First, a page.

If there’s one thing TV has taught us, it’s that white women with emotional problems, abrasive personalities and unkempt appearances (apparently) make the best detectives.
We get it: it’s too much for women to be good at their professional and their personal lives! Personal lives just get in the way of solving the crime, as do meals, which must fit in one hand to be eaten while driving.
Most female detectives work in cold climates and favour practicality over aesthetics, so let the battle of the woollen jumpers and puffer jackets begin!
NB: while we would love to include the groundbreaking representation of an older woman with Murder She Wrote, or the Californian pep of Veronica Mars, for this list we’ve focused exclusively on shows that solve one crime per season in serial format, rather than self-contained episodes.
6. Mare Sheehan, Mare of Easttown (Kate Winslet)
Mare has a dead son, an ex-husband who lives in her backyard and only eats food that can be cooked in a microwave. While existing mostly on hoodie-under-puffer jacket ensembles on the job (the practicality of which is commendable as Pennsylvania looks damn cold and ketchup is easily wiped off nylon), whenever Mare has a date night, her clothes change from monochromatic earth tones to soft jewel tones and her regrowth magically softens to balayage.
And then you remember, this is Kate bloody Winslet. You can try and dull her shine with some greasy skin and synthetic material but that bone structure can’t be hidden, even if she tries to distract you with a Delco accent.
Essential accessories: her vape, the unacknowledged support cast member and perhaps most abused prop of all time.
5. Ellie Miller, Broadchurch (Olivia Colman)
For the first season of Broadchurch, Ellie was the rare female detective without crushing personal issues until the final episode when (spoiler alert) her husband was revealed as the killer. Her basic and decidedly unglamorous suit was only ever interchanged with a North Face raincoat – the perfect station-to-rainy-beach look.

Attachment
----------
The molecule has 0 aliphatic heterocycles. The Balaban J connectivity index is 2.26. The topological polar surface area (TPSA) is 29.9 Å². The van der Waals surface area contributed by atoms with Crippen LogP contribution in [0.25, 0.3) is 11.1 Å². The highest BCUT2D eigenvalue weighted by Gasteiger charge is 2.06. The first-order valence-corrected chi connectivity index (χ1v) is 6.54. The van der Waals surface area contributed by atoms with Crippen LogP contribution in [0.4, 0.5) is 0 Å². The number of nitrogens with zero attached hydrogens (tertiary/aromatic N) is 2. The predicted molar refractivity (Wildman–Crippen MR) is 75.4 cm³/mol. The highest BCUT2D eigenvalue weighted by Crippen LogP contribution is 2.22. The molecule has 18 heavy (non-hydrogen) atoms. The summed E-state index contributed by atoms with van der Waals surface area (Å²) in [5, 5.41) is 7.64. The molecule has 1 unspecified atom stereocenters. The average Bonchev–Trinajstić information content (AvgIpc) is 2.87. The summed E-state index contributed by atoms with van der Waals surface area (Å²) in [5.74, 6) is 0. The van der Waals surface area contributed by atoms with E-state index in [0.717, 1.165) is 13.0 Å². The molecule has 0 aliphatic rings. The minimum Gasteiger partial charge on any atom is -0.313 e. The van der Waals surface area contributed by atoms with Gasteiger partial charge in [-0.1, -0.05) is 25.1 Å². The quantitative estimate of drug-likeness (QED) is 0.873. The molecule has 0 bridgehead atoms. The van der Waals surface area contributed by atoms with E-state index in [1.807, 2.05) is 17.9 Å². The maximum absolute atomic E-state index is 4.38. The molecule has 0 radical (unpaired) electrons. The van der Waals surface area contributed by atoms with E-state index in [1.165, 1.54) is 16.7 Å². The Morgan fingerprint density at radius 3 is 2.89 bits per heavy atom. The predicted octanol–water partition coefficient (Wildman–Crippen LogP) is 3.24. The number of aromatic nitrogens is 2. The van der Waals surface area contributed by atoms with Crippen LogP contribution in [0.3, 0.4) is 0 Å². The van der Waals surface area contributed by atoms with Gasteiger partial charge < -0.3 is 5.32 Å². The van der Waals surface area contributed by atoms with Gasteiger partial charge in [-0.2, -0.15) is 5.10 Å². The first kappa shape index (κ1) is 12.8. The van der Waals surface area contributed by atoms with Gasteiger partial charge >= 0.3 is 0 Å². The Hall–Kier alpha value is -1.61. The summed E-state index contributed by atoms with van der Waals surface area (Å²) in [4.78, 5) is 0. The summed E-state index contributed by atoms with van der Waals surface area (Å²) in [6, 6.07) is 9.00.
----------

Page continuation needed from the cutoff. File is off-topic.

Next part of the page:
Essential accessory: her ever-practical cross-body bag, perfect for holding clues when you need your hands free to grasp Dorset sea cliffs.
4. Saga Norén, The Bridge (Sofia Helin)
Saga’s dead sister and implied Aspergers give her the complicated background of so many female detectives before her. And like so many, her wardrobe is uniform – as if her defining characteristic is her job and nothing else will set her apart. Happily for Saga however, her wardrobe is black leather pants and a khaki coat. Biker chic for a woman whose greatest style choice is her ultra cool car.
Essential accessory: The aforementioned super-stylish 1977 Porsche 911s.
3. Detective Chief Inspector Jane Tennison, Prime Suspect (Helen Mirren)
DCI Tennison was the blueprint for many female detectives to follow. The legendary Helen Mirren has said that it was the flaws of the character she was drawn to, as women weren’t usually offered the opportunity for such complexities. Jane’s personal life was messy AF but she was the epitome of elegant chic. Even through the depths of alcoholism and (a far more shocking affliction on primetime TV) ageing, her blonde hair was always perfectly coiffed, her stud earrings as ever present as her pale pink lipstick.
Essential accessory: purple shampoo to keep that glorious hair free of brassiness; a cigarette (or, in later seasons, nicotine gum).
2. Marcella Backland, Marcella (Anna Friel)
Okay so Marcella may have (spoiler) killed her baby and alienated her husband in a series of blackouts later diagnosed as dissociative identity disorder, but we do appreciate her ability to layer cute shirts with sweaters and parkas. She has a real gift for proportion as well as criminal investigations.
Her array of designer coats and modern London townhouse definitely set her apart from some of the tired tropes even if she is more emotionally damaged than most. We especially love her as an undercover blonde rocking a great red lip in season three.
Essential accessory: those messy bangs which fall sexily over her eyes yet never seem to hinder her powers of observation; her M necklace.
1. Sarah Lund, Forbrydelsen/The Killing (Sofie Gråbøl)
There can only be one winner - the proud owner of the jumper that launched a thousand Google searches, Sarah Lund is the rare crime-adjacent person who knows how to wear a patterned knit (see Bain, David for how not to do it). Chic yet practical, pretty much the epitome of Scandi style. No one ever made the cold look so covetable. Lund’s sweater is a Faroese knit, from the Faroe Islands (a self-governing archipelago within the Kingdom of Denmark) and the undeniable influence it’s had on knitwear in fashion continues to this day.
Essential accessories: wool depiller – gotta keep those sweaters looking nice.